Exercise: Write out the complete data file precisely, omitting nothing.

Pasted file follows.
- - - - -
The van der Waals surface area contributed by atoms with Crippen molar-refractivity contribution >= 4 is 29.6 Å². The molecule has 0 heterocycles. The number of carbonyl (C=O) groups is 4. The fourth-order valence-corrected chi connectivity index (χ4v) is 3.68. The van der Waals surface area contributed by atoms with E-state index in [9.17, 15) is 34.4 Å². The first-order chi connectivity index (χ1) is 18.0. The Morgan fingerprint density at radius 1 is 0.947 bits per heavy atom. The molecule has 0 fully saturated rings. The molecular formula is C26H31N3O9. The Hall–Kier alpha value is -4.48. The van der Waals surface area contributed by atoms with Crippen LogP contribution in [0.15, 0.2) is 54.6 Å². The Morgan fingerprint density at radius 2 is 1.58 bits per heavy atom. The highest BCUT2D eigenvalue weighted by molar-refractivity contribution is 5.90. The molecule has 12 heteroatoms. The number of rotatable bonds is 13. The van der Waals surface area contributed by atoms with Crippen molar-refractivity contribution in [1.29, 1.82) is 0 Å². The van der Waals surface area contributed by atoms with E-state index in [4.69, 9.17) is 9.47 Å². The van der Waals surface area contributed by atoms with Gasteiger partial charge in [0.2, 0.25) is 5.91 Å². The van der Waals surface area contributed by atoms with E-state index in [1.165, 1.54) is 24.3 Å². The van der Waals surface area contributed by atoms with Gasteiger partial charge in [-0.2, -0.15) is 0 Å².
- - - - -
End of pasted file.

The van der Waals surface area contributed by atoms with Crippen molar-refractivity contribution >= 4 is 29.6 Å². The molecule has 0 heterocycles. The number of carbonyl (C=O) groups is 4. The fourth-order valence-corrected chi connectivity index (χ4v) is 3.68. The van der Waals surface area contributed by atoms with E-state index in [9.17, 15) is 34.4 Å². The first-order chi connectivity index (χ1) is 18.0. The Morgan fingerprint density at radius 1 is 0.947 bits per heavy atom. The molecule has 0 fully saturated rings. The molecular formula is C26H31N3O9. The Hall–Kier alpha value is -4.48. The van der Waals surface area contributed by atoms with Crippen LogP contribution in [0.15, 0.2) is 54.6 Å². The Morgan fingerprint density at radius 2 is 1.58 bits per heavy atom. The highest BCUT2D eigenvalue weighted by molar-refractivity contribution is 5.90. The molecule has 12 heteroatoms. The number of rotatable bonds is 13. The van der Waals surface area contributed by atoms with Crippen molar-refractivity contribution in [1.29, 1.82) is 0 Å². The van der Waals surface area contributed by atoms with E-state index in [4.69, 9.17) is 9.47 Å². The van der Waals surface area contributed by atoms with Gasteiger partial charge in [0.2, 0.25) is 5.91 Å². The van der Waals surface area contributed by atoms with E-state index in [1.165, 1.54) is 24.3 Å². The van der Waals surface area contributed by atoms with Gasteiger partial charge in [-0.2, -0.15) is 0 Å².